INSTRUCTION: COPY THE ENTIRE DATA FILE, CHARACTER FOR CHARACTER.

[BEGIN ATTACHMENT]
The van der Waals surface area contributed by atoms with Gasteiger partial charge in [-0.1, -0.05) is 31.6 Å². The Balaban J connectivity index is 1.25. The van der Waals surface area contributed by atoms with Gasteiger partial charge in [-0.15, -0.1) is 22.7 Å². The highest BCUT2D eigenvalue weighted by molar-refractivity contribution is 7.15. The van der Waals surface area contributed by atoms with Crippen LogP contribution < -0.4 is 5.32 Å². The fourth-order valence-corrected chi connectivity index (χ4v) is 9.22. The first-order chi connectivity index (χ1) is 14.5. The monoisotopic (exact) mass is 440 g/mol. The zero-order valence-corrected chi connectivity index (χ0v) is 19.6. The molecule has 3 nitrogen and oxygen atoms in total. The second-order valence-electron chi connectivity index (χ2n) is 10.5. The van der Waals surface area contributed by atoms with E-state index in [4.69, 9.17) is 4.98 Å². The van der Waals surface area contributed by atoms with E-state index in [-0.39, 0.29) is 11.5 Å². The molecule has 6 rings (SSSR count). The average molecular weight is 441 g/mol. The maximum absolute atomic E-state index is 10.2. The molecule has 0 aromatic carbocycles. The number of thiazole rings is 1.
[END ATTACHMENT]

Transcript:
The van der Waals surface area contributed by atoms with Gasteiger partial charge in [-0.1, -0.05) is 31.6 Å². The Balaban J connectivity index is 1.25. The van der Waals surface area contributed by atoms with Gasteiger partial charge in [-0.15, -0.1) is 22.7 Å². The highest BCUT2D eigenvalue weighted by molar-refractivity contribution is 7.15. The van der Waals surface area contributed by atoms with Crippen LogP contribution < -0.4 is 5.32 Å². The fourth-order valence-corrected chi connectivity index (χ4v) is 9.22. The first-order chi connectivity index (χ1) is 14.5. The monoisotopic (exact) mass is 440 g/mol. The zero-order valence-corrected chi connectivity index (χ0v) is 19.6. The molecule has 3 nitrogen and oxygen atoms in total. The second-order valence-electron chi connectivity index (χ2n) is 10.5. The van der Waals surface area contributed by atoms with E-state index in [4.69, 9.17) is 4.98 Å². The van der Waals surface area contributed by atoms with E-state index in [-0.39, 0.29) is 11.5 Å². The molecule has 6 rings (SSSR count). The average molecular weight is 441 g/mol. The maximum absolute atomic E-state index is 10.2. The molecule has 0 aromatic carbocycles. The number of thiazole rings is 1.